“At fifteen, I was doing some volunteer work at a Christian holiday centre in Wales when God laid the plight of hurting people on my heart. Whatever the reason, whether its pressures of life or in some cases, the church; individuals get hurt and I wanted to help. From that young age, I had a clear vision of my vocation.”

Over the next few years Tanya focused on gaining the qualifications needed to gain entry to the field of counselling and psychotherapy. When she was introduced to Lynn Farr who shared a similar vision, she felt her service was confirmed. Today Tanya heads up a dynamic team to offer ethical counselling and therapy at the Restore Centre in Belfast. As well as a comfortable, secure environment, Restore also offers an opportunity to take time to reflect and meditate or simply enjoy the ministry of Tony Horsfall at the beautiful Drumalis Retreat Centre in Larne

Tanya’s work with those struggling to come terms with loss through suicide has shown her the importance of allowing each individual to move at their own pace.

“Losing someone to suicide is an enormous shock to those left behind. It takes time to work through the emotional chaos. Sometimes, individuals simply want to sit in silence, others will cry, talk or look at photos. I allow them to dictate the pace. It’s a difficult journey, my role is to accompany them and try to offer the support they need.”

Like Linda, many of the bereaved who visit Restore, are looking for answers. They want to know why. Some feel an overwhelming sense of guilt for not recognising their loved one’s distress.

“There is always a burning desire to know why someone has deliberately ended their life. But, there is just no answer to this question. Equally, I try to gently remind the bereaved person that they are not responsible for the loved one’s death. It was an event that, although tragic, was beyond their control.”

As well as supporting the individual, Tanya plays a vital role in trying to monitor the family situation. In the aftermath of suicide, emotions are fragile and vulnerable personalities can be at risk.

“I try to find out who else has been affected by the death and how they are coping. By doing this I can keep an eye on things and hopefully prevent a situation escalating.”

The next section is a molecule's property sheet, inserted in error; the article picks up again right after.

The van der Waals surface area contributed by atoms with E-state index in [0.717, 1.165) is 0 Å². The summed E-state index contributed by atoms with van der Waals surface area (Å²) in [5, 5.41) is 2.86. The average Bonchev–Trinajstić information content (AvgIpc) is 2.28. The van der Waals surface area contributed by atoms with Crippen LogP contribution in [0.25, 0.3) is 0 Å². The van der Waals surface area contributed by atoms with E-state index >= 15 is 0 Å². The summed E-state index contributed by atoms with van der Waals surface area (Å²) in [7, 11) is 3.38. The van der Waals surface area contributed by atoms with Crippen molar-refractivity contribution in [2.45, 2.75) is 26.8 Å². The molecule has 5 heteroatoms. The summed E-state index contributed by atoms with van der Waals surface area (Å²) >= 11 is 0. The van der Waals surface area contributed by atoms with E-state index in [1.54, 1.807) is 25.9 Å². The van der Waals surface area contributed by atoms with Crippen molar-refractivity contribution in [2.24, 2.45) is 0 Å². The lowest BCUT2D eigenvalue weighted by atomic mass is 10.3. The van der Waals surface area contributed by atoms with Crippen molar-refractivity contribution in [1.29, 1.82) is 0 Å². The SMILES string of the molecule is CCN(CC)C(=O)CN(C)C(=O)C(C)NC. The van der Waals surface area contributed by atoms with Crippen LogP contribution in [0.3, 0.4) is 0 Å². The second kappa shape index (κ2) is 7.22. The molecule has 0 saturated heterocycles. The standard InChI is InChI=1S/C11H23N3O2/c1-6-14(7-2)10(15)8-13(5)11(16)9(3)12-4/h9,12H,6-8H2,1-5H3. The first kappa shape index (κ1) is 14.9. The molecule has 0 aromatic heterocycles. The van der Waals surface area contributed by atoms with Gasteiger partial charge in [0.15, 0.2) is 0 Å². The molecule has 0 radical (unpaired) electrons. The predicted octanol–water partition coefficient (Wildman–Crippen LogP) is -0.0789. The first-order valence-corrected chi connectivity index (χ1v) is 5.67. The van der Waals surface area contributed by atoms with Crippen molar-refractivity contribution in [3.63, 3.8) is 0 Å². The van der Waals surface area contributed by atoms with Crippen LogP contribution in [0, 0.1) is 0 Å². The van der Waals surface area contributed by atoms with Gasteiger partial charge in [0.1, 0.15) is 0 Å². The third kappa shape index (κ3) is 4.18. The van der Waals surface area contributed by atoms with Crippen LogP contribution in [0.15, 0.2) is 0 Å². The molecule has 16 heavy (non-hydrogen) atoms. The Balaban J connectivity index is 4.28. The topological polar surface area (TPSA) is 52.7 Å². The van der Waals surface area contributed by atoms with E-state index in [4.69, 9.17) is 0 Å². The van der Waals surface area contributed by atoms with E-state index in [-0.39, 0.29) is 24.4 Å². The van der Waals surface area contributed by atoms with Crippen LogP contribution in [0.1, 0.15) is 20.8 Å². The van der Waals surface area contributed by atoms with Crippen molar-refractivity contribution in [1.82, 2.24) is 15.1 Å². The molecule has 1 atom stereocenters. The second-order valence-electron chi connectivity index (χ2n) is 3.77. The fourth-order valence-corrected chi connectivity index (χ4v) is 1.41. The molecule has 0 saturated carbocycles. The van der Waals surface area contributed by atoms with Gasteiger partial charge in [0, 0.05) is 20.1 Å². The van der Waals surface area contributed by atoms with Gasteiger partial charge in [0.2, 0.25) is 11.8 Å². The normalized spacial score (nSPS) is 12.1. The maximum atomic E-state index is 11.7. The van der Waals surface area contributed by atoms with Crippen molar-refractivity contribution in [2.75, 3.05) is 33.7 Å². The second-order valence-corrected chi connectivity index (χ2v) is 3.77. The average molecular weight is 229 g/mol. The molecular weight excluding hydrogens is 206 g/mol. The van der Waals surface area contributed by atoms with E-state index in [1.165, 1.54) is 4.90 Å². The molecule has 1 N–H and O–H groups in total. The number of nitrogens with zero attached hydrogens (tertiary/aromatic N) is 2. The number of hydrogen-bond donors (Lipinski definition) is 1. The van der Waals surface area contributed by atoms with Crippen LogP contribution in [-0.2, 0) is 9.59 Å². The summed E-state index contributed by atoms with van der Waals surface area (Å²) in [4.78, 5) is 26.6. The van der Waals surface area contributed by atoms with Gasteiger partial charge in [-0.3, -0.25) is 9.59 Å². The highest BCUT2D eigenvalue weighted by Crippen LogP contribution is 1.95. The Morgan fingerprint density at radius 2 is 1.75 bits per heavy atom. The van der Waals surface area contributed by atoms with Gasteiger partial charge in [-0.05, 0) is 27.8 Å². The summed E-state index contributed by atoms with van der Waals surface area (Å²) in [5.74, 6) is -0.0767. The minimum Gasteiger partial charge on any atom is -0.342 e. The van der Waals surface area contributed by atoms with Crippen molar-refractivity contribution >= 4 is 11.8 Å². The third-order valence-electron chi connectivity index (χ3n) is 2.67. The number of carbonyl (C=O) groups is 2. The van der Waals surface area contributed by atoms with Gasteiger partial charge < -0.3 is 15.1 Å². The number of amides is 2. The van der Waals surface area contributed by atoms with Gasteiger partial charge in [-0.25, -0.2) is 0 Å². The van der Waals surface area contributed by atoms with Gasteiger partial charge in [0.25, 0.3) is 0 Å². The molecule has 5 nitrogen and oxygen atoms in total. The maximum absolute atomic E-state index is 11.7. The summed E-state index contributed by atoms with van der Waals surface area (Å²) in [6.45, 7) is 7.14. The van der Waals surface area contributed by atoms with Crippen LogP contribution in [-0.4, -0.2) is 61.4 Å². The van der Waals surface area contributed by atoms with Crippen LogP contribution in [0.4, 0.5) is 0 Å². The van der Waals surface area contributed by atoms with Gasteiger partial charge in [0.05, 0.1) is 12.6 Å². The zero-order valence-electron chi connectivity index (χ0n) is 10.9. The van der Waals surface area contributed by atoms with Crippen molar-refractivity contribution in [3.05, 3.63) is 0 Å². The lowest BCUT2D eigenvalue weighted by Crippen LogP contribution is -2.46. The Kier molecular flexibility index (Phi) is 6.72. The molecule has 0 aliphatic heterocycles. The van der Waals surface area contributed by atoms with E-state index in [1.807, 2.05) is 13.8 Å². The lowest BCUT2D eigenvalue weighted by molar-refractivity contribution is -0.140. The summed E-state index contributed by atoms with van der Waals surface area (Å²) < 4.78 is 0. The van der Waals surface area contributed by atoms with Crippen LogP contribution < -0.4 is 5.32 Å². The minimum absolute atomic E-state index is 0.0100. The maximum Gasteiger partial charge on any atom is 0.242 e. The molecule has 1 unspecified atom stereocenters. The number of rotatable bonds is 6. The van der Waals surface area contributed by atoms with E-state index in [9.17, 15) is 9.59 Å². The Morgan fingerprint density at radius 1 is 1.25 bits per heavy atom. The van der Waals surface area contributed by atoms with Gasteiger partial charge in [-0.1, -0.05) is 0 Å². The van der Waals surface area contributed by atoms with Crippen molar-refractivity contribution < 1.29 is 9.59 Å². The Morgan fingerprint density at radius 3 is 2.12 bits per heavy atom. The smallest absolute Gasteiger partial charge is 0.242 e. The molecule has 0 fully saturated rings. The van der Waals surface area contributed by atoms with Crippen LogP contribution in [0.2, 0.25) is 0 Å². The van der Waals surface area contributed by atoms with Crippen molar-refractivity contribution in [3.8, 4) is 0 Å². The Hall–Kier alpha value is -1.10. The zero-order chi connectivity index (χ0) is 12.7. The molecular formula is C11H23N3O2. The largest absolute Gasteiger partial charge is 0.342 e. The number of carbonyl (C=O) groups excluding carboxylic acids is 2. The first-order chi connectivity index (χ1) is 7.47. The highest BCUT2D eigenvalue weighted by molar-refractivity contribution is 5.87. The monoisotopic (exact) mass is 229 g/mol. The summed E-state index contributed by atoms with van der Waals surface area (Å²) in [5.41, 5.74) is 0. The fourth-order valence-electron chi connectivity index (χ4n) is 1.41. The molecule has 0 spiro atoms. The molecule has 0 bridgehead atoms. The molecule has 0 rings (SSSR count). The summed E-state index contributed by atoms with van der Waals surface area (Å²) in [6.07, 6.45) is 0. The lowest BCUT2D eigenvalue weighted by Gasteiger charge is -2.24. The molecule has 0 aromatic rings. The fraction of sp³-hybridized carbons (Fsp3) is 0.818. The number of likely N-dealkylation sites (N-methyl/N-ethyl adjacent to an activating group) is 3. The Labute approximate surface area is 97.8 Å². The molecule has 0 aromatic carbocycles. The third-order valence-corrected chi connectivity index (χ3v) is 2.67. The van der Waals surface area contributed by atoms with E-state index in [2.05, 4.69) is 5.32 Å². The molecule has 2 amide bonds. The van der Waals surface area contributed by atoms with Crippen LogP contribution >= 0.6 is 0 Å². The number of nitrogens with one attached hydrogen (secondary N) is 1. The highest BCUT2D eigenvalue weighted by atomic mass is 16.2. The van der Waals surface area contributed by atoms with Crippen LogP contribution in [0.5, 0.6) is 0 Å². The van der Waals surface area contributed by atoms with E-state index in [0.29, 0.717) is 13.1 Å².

Suicide within the family is a devastating event but it also affects the wider community. Yet everyone can play their part in both prevention as well as supporting families affected. Some groups made up of suicide survivors as well as community support workers have already bonded to raise awareness of the subject. But church leaders are uniquely placed to offer invaluable input. Many with knowledge of the physical, social and spiritual problems facing the various members of their church family can offer a front line defense in the fight against suicide. For these caring shepherds as well as anyone who feels challenged by God, Restore offers a variety of training and counselling courses.

Dr Paul Miller MD DMH MRCPsych

offers some sound advice.

“Individuals who struggle with the issue of suicide can feel totally alienated. To these people our message should be ‘you are not alone!’ It is my firm belief that when we in the Church begin to be more candid and honest about the problem, we can create an environment where individuals feel able to share their concerns in an open and honest way.”

At the end of the day, we can all play a role in the prevention of suicide as well as alleviating the burden of the families struggling to cope with its aftermath.Perhaps as Linda has discovered:

“Suicide cannot be erased. Life will never be the same. It will be different but that doesn’t mean it won’t be good. With God in control, it can even be better.”

For further information on counselling/ training or to book at Drumalis Retreat Centre contact: hello@restorecounselling.com or // telephone 90278191 or write to: Hopelink Centre,  31 Carlisle Circus,  BT14 6AT

Lorraine Wylie